Fleming College features a state-of-the-art service facility where students get first-hand experience maintaining the rigs they’ll use in the job market. Source: Brandon Wronski
Surrounded by serene lakes and winding rivers is Lindsay, Ontario, home to a very advanced and unique drilling school: Fleming College’s Resources Drilling and Blasting program. It is the only program of its kind in the world, offering an impressive combination of technical training and hands-on experience in all sectors of the drilling industry.
With strong connections in the industry, the program has been placing graduates in positions throughout North America and around the world for nearly three decades. Faculty members report that employment requests for graduates often exceed the number of students completing this program.
The practical training available in the program opens up opportunities for students in at least 10 global industries for potential employment, including: geotechnical, environmental, blasthole drilling, blasting, mineral exploration and mining (surface and underground), horizontal direction drilling, geothermal, water wells, construction drilling, and oil and gas industries. Students get to work on a full range of drilling equipment in five service bays. Four specially equipped classrooms in the facility include everything from a drilling simulator to drilling labs. Classroom sessions are complemented by hands-on drilling activities, including work in some of the local quarries. The program also covers an introduction to the growing geothermal industry.
It was the subject of geothermal that brought the guys from RigKits out of North Carolina to visit the college in late November. Simon Duck, CEO of RigKits Drilling Equipment, was invited to speak as a guest lecturer on geothermal drilling basics, technologies and industry trends. Students were eager to listen and interact with Duck, an industry leader who has enjoyed over 30 years of experience in the drilling trade and has pioneered innovative drill rig engineering and design. The lecture included a historical look at the development of the drill rig in the geothermal field, principles of GeoExchange, an overview of geothermal drilling methods, and insights into where the industry is headed.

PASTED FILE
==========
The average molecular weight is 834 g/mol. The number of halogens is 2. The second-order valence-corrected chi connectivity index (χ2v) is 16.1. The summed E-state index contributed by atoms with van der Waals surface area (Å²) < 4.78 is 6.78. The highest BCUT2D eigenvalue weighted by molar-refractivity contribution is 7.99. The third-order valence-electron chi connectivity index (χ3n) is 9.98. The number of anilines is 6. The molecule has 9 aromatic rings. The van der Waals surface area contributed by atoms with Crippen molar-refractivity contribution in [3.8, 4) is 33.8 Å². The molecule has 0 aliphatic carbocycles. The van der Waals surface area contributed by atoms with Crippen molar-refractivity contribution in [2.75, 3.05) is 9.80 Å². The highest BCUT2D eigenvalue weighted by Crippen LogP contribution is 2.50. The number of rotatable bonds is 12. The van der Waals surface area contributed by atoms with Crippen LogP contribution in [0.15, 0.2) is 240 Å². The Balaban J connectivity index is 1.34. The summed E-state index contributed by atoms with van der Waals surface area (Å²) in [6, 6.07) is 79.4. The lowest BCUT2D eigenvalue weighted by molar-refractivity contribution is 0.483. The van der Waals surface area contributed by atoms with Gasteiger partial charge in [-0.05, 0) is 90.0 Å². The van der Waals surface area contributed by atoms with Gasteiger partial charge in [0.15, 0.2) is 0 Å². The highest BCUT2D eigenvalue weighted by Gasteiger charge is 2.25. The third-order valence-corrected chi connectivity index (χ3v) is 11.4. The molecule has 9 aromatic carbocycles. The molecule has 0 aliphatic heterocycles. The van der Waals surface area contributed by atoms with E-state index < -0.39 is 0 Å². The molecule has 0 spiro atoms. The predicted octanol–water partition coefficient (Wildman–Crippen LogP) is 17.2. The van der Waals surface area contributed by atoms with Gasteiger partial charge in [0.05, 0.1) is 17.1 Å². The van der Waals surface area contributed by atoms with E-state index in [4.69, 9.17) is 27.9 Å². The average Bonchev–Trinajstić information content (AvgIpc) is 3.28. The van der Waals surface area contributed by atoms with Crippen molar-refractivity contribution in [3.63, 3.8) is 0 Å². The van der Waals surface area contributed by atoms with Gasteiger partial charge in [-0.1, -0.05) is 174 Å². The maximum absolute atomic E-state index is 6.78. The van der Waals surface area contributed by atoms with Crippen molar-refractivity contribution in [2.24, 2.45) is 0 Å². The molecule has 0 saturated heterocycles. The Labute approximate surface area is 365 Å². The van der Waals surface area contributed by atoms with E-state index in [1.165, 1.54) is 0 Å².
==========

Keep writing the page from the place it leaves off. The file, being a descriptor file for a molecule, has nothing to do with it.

Students were invited to offer ideas as to how to make geothermal systems even more viable. Duck explained that reducing the cost of installation must be a priority. While the cost of most materials and heat pump equipment is fairly fixed, there is flexibility when it comes to the drilling unit. Capital costs can be reduced by utilizing compact drilling rigs. Limited access machines are more cost effective to purchase, transport and maintain. Additionally, compact equipment reduces site impact and site clean-up. This user-friendly equipment increases drilling efficiency, thereby further reducing drilling costs. The students had to opportunity to gain practical insights into the industry during the Q&A session with Duck following the lecture.
Program coordinator Steve Wilkinson and faculty member Gord Bailey guided us on an informative tour of the facilities, which included classrooms, labs, a student drill site and state-of-the-art equipment service facility where students gain hands-on experience maintaining and servicing various types of drilling rigs and equipment. The school’s prestigious reputation is well deserved: Employers in the industry know that graduates of the program have a good foundation of theory and practice, and have excellent, transferable skills to draw upon for any challenge in the workplace.
Equally impressive is that a large portion of the campus is supplied with geothermal heating and cooling from multiple boreholes actually drilled by students. With limestone formations up to 17 feet below grade, students efficiently drilled the overburden with solid stem augers and completed the remainder of the 400 foot wells with down-the-hole hammers. The geothermal installation along with other “green” initiatives contributed to the Ontario government recognizing Fleming College as an “Outstanding Leader in Sustainable Energy Practices” in 2005. The Environmental Technology Wing at Frost Campus was rated one of the most energy efficient commercial buildings in Canada.
Simon Duck and the RigKits team greatly enjoyed interacting with the students and seeing firsthand their passion for drilling. If knowledge is power, then the Resources Drilling and Blasting program at Fleming College is empowering the next generation of drillers with the skills and expertise needed to succeed.